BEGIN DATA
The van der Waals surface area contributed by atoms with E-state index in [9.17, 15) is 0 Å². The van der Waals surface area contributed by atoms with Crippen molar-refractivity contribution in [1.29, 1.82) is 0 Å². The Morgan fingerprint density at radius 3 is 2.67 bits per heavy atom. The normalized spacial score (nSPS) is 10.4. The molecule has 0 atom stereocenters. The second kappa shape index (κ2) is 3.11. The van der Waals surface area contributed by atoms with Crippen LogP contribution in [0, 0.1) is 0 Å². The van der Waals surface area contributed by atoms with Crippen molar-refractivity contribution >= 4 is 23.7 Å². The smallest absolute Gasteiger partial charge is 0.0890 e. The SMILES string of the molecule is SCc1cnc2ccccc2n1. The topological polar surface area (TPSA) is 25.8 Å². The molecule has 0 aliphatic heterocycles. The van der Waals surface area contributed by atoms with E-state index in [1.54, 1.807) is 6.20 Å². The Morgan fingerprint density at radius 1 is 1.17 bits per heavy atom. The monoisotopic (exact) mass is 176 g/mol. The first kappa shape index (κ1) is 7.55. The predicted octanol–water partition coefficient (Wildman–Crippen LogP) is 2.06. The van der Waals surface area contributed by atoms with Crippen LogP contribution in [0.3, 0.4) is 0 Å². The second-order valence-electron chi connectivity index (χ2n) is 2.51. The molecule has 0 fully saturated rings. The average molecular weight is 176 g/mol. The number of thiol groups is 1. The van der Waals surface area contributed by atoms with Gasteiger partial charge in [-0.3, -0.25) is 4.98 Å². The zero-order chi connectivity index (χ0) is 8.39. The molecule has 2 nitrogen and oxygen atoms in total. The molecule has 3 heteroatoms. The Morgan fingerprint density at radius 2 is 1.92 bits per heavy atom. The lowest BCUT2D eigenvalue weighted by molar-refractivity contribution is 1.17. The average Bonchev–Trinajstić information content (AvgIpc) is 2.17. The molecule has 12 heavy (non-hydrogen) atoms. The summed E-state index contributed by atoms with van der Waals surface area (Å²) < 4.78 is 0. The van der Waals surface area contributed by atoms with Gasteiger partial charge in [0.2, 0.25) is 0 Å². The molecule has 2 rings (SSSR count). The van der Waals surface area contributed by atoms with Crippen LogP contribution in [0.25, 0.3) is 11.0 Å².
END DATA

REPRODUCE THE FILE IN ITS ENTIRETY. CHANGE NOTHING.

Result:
The van der Waals surface area contributed by atoms with E-state index in [9.17, 15) is 0 Å². The van der Waals surface area contributed by atoms with Crippen molar-refractivity contribution in [1.29, 1.82) is 0 Å². The Morgan fingerprint density at radius 3 is 2.67 bits per heavy atom. The normalized spacial score (nSPS) is 10.4. The molecule has 0 atom stereocenters. The second kappa shape index (κ2) is 3.11. The van der Waals surface area contributed by atoms with Crippen LogP contribution in [0, 0.1) is 0 Å². The van der Waals surface area contributed by atoms with Crippen molar-refractivity contribution >= 4 is 23.7 Å². The smallest absolute Gasteiger partial charge is 0.0890 e. The SMILES string of the molecule is SCc1cnc2ccccc2n1. The topological polar surface area (TPSA) is 25.8 Å². The molecule has 0 aliphatic heterocycles. The van der Waals surface area contributed by atoms with E-state index in [1.54, 1.807) is 6.20 Å². The Morgan fingerprint density at radius 1 is 1.17 bits per heavy atom. The monoisotopic (exact) mass is 176 g/mol. The first kappa shape index (κ1) is 7.55. The predicted octanol–water partition coefficient (Wildman–Crippen LogP) is 2.06. The van der Waals surface area contributed by atoms with Crippen LogP contribution in [0.3, 0.4) is 0 Å². The second-order valence-electron chi connectivity index (χ2n) is 2.51. The molecule has 0 fully saturated rings. The average molecular weight is 176 g/mol. The number of thiol groups is 1. The van der Waals surface area contributed by atoms with Gasteiger partial charge in [-0.3, -0.25) is 4.98 Å². The zero-order chi connectivity index (χ0) is 8.39. The molecule has 2 nitrogen and oxygen atoms in total. The molecule has 3 heteroatoms. The Morgan fingerprint density at radius 2 is 1.92 bits per heavy atom. The lowest BCUT2D eigenvalue weighted by molar-refractivity contribution is 1.17. The average Bonchev–Trinajstić information content (AvgIpc) is 2.17. The molecule has 12 heavy (non-hydrogen) atoms. The summed E-state index contributed by atoms with van der Waals surface area (Å²) < 4.78 is 0. The van der Waals surface area contributed by atoms with Gasteiger partial charge in [0.2, 0.25) is 0 Å². The molecule has 2 rings (SSSR count). The van der Waals surface area contributed by atoms with Crippen LogP contribution in [0.25, 0.3) is 11.0 Å².